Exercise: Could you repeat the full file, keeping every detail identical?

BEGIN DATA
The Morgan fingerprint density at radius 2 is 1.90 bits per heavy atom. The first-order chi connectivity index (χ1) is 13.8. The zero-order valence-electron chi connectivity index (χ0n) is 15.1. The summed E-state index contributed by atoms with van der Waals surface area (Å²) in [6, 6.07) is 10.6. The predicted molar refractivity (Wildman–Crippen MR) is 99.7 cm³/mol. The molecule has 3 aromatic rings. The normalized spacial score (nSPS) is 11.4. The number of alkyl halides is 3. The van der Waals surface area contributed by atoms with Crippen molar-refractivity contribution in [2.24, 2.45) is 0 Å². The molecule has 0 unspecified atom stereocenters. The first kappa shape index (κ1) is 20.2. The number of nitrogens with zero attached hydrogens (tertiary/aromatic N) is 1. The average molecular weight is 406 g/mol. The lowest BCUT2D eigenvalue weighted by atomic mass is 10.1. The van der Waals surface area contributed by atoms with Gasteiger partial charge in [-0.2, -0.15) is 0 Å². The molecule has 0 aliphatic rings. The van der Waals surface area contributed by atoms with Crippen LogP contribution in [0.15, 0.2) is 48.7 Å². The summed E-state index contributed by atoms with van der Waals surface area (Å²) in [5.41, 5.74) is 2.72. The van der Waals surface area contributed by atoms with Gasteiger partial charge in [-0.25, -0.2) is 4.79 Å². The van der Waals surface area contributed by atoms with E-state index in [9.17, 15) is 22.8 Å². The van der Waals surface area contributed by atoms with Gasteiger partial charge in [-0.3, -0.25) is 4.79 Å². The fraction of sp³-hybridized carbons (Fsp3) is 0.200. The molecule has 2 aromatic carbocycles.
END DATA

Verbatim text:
The Morgan fingerprint density at radius 2 is 1.90 bits per heavy atom. The first-order chi connectivity index (χ1) is 13.8. The zero-order valence-electron chi connectivity index (χ0n) is 15.1. The summed E-state index contributed by atoms with van der Waals surface area (Å²) in [6, 6.07) is 10.6. The predicted molar refractivity (Wildman–Crippen MR) is 99.7 cm³/mol. The molecule has 3 aromatic rings. The normalized spacial score (nSPS) is 11.4. The number of alkyl halides is 3. The van der Waals surface area contributed by atoms with Crippen molar-refractivity contribution in [2.24, 2.45) is 0 Å². The molecule has 0 unspecified atom stereocenters. The first kappa shape index (κ1) is 20.2. The number of nitrogens with zero attached hydrogens (tertiary/aromatic N) is 1. The average molecular weight is 406 g/mol. The lowest BCUT2D eigenvalue weighted by atomic mass is 10.1. The van der Waals surface area contributed by atoms with Gasteiger partial charge in [-0.2, -0.15) is 0 Å². The molecule has 0 aliphatic rings. The van der Waals surface area contributed by atoms with Crippen LogP contribution in [0.15, 0.2) is 48.7 Å². The summed E-state index contributed by atoms with van der Waals surface area (Å²) in [5.41, 5.74) is 2.72. The van der Waals surface area contributed by atoms with Gasteiger partial charge in [-0.25, -0.2) is 4.79 Å². The van der Waals surface area contributed by atoms with E-state index in [9.17, 15) is 22.8 Å². The van der Waals surface area contributed by atoms with Gasteiger partial charge in [-0.3, -0.25) is 4.79 Å². The fraction of sp³-hybridized carbons (Fsp3) is 0.200. The molecule has 2 aromatic carbocycles.